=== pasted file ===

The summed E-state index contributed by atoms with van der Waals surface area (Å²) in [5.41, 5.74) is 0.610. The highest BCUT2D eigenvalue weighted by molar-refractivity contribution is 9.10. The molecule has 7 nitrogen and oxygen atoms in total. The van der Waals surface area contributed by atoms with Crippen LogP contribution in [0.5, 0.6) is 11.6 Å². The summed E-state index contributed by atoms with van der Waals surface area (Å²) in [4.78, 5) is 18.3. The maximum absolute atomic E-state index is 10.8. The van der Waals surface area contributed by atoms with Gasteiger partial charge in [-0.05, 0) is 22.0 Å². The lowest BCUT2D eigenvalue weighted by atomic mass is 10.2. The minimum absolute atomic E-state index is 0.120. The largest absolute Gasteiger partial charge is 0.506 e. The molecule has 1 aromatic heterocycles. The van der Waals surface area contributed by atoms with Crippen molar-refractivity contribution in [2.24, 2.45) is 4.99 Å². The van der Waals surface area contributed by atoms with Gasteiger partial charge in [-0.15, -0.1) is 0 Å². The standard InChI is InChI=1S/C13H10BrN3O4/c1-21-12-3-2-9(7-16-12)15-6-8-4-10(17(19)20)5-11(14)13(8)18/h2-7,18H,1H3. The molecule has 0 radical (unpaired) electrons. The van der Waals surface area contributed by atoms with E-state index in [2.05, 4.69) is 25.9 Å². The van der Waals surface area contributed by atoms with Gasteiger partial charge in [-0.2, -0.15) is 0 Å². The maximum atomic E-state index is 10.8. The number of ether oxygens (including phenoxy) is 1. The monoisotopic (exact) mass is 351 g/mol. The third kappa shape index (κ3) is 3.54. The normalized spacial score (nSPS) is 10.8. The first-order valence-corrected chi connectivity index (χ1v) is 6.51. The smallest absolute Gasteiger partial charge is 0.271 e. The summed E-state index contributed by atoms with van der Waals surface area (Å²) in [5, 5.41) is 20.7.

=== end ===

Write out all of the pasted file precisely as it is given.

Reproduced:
The summed E-state index contributed by atoms with van der Waals surface area (Å²) in [5.41, 5.74) is 0.610. The highest BCUT2D eigenvalue weighted by molar-refractivity contribution is 9.10. The molecule has 7 nitrogen and oxygen atoms in total. The van der Waals surface area contributed by atoms with Crippen LogP contribution in [0.5, 0.6) is 11.6 Å². The summed E-state index contributed by atoms with van der Waals surface area (Å²) in [4.78, 5) is 18.3. The maximum absolute atomic E-state index is 10.8. The van der Waals surface area contributed by atoms with Gasteiger partial charge in [-0.05, 0) is 22.0 Å². The lowest BCUT2D eigenvalue weighted by atomic mass is 10.2. The minimum absolute atomic E-state index is 0.120. The largest absolute Gasteiger partial charge is 0.506 e. The molecule has 1 aromatic heterocycles. The van der Waals surface area contributed by atoms with Crippen molar-refractivity contribution in [2.24, 2.45) is 4.99 Å². The van der Waals surface area contributed by atoms with Gasteiger partial charge in [-0.15, -0.1) is 0 Å². The standard InChI is InChI=1S/C13H10BrN3O4/c1-21-12-3-2-9(7-16-12)15-6-8-4-10(17(19)20)5-11(14)13(8)18/h2-7,18H,1H3. The molecule has 0 radical (unpaired) electrons. The van der Waals surface area contributed by atoms with E-state index in [2.05, 4.69) is 25.9 Å². The van der Waals surface area contributed by atoms with Gasteiger partial charge in [-0.2, -0.15) is 0 Å². The maximum atomic E-state index is 10.8. The number of ether oxygens (including phenoxy) is 1. The monoisotopic (exact) mass is 351 g/mol. The third kappa shape index (κ3) is 3.54. The normalized spacial score (nSPS) is 10.8. The first-order valence-corrected chi connectivity index (χ1v) is 6.51. The smallest absolute Gasteiger partial charge is 0.271 e. The summed E-state index contributed by atoms with van der Waals surface area (Å²) in [5, 5.41) is 20.7.